South Africa is most recently known for hosting the world cup, but throughout history South Africa has played a vital role. This Sub-Saharan country is located at the very bottom of the African continent. “The central design of the flag, beginning at the flag-pole in a V form and flowing into a single horizontal band to the outer edge of the fly, can be interpreted as the convergence of diverse elements within South African society, taking the road ahead in unity” (!)
Many battles took place over the course of the colonization of South Africa, and the influence from many countries can still be seen to this day. Being located at the tip of Africa, many trade routes required this resting place on long voyages to gather supplies and trade goods. Expansion in-land was inevitable and brought with it battles over land and the riches it held. Greed fueled the division of the Boers and the English, while racism divided whites and blacks in early years of colonization. Currently, South Africa is dealing with the “non-physical battles” of gold strikes, Ebola, and employment of the youth.
In 1651 the Dutch commissioned Jan Van Reibeeck to oversee the building of a refreshment station for the Dutch trade route going east. (1) Van Reibeeck was told he was prohibited of colonizing the region, but he was to simply build a fort to raise a flag for ships to see and come to port on their trade route. (1) This port would come to be known as Cape Town. But England caught wind of this important resting station being built and joined the Dutch Republic in a naval war. (1) This feud led to the quick depletion of resources and in 1657 the Dutch were forced to send contracted farmers out to plant more wheat. Expensive labor costs brought in the first batch of slaves in order for farming to be sustainable. (2) As the expansion of the fort grew on, the British took more interest in the colony and eventually took control in 1795. (3) This divided the cape into three groups; the local settlers, the metropolitan rulers, and the blacks. (4) Pushing ever more in-land, it was discovered the land was filled with riches such as gold and diamonds. (5) But this bred more greed and battle for control of the gold was brutal. The British won the monopoly on gold in 1902, yet needed a local administration in place to govern its lands. (4)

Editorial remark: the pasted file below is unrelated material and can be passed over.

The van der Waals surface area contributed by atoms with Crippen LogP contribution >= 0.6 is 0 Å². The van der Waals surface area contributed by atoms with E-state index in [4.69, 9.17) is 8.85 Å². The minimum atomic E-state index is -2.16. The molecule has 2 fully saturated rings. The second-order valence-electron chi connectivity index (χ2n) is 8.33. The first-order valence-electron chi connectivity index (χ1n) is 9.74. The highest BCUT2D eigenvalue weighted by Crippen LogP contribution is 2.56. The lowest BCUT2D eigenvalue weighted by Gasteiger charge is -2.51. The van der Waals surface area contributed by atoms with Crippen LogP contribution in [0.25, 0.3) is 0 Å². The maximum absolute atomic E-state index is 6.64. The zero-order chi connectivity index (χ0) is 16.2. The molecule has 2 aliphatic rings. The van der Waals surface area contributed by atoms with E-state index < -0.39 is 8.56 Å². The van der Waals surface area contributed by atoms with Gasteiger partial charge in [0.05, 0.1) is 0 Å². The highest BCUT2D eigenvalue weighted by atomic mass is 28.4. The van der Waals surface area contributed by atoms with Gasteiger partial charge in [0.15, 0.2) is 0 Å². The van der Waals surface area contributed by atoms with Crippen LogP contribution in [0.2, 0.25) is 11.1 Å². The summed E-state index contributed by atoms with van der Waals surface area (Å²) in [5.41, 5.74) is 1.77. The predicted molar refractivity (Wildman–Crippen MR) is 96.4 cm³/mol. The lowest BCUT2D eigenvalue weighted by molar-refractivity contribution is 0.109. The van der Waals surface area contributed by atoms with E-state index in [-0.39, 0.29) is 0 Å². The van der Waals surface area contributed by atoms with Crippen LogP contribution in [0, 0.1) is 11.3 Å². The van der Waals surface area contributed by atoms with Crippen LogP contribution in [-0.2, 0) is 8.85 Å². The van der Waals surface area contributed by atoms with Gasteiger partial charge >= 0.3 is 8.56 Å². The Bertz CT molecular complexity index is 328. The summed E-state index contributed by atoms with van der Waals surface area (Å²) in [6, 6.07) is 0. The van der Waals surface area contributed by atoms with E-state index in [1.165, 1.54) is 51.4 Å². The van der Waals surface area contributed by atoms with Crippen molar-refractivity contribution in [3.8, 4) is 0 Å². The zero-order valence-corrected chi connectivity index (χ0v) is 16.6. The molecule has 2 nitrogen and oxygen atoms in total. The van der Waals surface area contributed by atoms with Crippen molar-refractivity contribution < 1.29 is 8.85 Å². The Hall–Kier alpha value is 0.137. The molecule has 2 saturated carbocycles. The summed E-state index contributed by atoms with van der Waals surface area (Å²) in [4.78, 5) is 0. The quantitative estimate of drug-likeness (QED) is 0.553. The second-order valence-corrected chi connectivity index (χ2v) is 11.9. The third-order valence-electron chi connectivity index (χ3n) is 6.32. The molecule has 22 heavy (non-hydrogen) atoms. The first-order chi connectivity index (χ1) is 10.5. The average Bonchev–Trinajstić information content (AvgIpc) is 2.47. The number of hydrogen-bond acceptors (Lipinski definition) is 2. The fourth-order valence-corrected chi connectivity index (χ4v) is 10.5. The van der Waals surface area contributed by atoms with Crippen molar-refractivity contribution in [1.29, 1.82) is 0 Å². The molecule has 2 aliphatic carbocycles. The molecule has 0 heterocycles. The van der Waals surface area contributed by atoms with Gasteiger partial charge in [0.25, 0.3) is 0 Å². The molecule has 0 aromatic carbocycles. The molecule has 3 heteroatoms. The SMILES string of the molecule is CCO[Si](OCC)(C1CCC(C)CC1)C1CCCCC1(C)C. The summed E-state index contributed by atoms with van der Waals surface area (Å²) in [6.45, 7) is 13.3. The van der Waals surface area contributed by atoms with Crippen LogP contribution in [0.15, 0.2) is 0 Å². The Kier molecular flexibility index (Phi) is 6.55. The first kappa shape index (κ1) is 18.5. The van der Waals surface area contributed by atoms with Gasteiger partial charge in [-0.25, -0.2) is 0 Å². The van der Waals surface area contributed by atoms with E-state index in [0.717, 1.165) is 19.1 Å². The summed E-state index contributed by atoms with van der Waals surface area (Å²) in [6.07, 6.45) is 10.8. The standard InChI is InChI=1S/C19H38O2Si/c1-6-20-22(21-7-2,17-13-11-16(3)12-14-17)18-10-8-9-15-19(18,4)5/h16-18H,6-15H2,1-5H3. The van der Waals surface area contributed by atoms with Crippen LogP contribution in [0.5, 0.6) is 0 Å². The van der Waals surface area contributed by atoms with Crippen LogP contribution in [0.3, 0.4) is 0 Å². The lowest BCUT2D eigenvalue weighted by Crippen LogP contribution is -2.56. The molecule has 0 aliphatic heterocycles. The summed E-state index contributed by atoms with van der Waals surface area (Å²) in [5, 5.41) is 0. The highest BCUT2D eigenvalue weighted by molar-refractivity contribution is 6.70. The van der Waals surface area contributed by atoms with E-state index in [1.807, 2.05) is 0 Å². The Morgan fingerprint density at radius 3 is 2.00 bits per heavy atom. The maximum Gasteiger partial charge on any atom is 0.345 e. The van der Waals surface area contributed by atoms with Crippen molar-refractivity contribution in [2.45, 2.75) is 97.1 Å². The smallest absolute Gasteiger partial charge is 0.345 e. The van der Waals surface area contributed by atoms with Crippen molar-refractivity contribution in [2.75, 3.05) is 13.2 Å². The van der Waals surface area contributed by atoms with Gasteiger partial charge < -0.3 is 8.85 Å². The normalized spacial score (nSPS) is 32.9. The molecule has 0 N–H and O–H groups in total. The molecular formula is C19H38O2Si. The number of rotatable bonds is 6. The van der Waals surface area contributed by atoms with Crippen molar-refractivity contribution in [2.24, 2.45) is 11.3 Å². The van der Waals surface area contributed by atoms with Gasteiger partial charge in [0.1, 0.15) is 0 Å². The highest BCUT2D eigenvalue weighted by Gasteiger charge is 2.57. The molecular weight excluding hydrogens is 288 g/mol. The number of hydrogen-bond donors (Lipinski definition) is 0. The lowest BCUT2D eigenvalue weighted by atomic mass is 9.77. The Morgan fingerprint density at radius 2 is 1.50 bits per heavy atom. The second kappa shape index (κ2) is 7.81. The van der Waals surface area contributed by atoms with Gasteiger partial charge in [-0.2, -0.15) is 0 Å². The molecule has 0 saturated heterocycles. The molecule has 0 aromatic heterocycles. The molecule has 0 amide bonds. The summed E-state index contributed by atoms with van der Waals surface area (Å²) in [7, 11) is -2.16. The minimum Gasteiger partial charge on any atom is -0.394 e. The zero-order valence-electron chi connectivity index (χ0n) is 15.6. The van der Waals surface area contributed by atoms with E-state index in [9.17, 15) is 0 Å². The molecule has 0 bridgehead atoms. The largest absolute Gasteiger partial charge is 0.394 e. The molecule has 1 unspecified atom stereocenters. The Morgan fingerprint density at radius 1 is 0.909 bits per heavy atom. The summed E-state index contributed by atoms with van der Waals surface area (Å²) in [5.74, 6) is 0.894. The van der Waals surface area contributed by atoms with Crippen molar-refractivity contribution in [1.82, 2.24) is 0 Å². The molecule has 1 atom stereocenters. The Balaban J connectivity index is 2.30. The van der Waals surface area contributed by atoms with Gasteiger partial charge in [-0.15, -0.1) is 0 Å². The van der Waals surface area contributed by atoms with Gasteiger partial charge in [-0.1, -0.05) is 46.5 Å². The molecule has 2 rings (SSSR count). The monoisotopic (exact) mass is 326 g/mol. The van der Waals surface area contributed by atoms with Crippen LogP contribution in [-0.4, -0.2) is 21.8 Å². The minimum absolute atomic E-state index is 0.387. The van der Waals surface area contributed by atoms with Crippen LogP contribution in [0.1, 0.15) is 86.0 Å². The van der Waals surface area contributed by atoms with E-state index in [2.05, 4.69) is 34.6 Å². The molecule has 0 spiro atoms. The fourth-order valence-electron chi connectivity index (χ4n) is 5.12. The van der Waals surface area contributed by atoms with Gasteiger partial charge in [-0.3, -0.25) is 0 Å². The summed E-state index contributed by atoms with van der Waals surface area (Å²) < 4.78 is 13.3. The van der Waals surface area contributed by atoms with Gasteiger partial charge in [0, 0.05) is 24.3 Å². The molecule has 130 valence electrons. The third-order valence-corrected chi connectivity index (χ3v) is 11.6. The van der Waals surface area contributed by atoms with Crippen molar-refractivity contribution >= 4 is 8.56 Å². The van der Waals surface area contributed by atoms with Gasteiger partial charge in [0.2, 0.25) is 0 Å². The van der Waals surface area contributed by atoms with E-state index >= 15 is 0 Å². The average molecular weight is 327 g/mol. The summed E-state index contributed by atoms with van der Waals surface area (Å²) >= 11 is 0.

Under British rule, The Union of South Africa was established one May 31, 1910 as a self-governing state in the British Empire. (4) This did little to help, if not worsened the ever-growing racial issues. This restricted political and property rights to only whites and skilled mining jobs were unobtainable by blacks. (4) In 1934 the Status of the Union Act declared the country a free state from the British rule. (6)
Many cultural influences from the British empires rule can still be seen to this day. While it may have only been 100 and some odd years ago since The Union of South Africa was formed, the power struggle between British rule and the local Nationalists has changed many things. Up until 1994, the minority white party governed South Africa. (6) The influence of this can be seen by English being one of the eleven major languages spoken within the country, while many of the others are of African nature or that of the individual tribes. (6) Christianity being one of the main religious beliefs is another point of influence that dates back to the British conquering the region and instilling their beliefs upon the locals and the ones that they took the land from. (6) Other forms of influence can be seen in such things as the prevalence of the sport of rugby, which was a key factor in bringing a more democratic government into power. (6) The democratic government over through the imperialist reign that the British had over this country and the first democratic election was held in 1994. (4) While the economy very largely depends on export of natural resources, the import is no